Saturday, September 12, 2009

Then and Now: Northeast corner of 17th and Market Streets, Philadelphia


This is a street level view of what was formerly Broad Street Station's viaduct and massive train shed north of Market Street, now part of Penn Center. Though it definitely lacks activity outside of the workday, it remains a functional downtown district that seamlessly connects with its adjacent neighborhoods. In that respect, Philadelphia fared much better than many other cities which lost their train stations to decidedly very lackluster replacements.

For the most part, the Penn Center area is one massive showroom for the works of Vincent G. Kling & Associates. Though Kling never obtained the same international notoriety and acclaim as fellow Philadelphian architects Louis Kahn and Robert Venturi, no firm proved to be nearly as influential as his own in shaping Philadelphia's modern downtown thanks to a privileged relationship with the city's Planning Commission. Kling was behind Seven Penn Center, pictured in the center, Five Penn Center behind it, as well as the iconic Centre Square complex and the Municipal Services Building.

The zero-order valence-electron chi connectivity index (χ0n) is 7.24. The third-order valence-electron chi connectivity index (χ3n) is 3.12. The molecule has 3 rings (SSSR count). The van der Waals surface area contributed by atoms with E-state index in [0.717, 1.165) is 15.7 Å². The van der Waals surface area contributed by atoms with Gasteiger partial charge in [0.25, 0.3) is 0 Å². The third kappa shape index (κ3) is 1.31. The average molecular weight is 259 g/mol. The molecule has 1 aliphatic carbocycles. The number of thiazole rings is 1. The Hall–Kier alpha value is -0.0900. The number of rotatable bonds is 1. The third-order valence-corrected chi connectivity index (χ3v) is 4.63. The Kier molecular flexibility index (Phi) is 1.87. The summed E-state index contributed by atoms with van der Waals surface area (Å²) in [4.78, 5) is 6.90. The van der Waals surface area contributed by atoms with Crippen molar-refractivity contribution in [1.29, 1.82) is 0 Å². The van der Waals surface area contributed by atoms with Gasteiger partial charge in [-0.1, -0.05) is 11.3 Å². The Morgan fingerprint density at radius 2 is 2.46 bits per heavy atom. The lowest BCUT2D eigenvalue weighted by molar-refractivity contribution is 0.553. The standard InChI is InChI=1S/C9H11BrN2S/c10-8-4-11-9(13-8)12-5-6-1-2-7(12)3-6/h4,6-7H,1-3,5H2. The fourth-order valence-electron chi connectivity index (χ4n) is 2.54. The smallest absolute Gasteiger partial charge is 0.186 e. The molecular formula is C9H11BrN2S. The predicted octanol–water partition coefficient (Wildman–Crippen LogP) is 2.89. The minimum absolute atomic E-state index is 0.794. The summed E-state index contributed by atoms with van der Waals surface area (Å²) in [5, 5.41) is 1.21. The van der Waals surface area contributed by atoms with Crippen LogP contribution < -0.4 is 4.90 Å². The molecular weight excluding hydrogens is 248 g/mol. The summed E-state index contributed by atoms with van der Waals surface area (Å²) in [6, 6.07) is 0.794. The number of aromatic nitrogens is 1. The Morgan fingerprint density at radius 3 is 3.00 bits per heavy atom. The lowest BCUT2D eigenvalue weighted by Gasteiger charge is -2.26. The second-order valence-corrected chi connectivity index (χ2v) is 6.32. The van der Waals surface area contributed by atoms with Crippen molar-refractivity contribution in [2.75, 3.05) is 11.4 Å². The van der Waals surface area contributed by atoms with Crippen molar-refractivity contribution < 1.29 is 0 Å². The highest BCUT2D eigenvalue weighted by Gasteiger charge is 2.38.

Original photo: "City Archives-828-0." 1912. Philadelphia City Archives. Philadelphia Department of Records. 7 Sep. 2009.

Wednesday, September 9, 2009

Then and Now: Northwest Center City viewed from City Hall tower, Philadelphia


In Philadelphia's collective memory, Broad Street Station seems to be best remembered not for the station building itself, but for its massive elevated viaduct which ran along toward Filbert Street toward the Schuylkill River, infamously known as the "Chinese Wall." Indeed, the railroad viaduct posed an enormous physical and economic barrier between Logan Square and the fashionable Rittenhouse Square area south of Market Street. Apart from the completion of the Benjamin Franklin Parkway, Northwest Center City saw relatively little development before 1950s.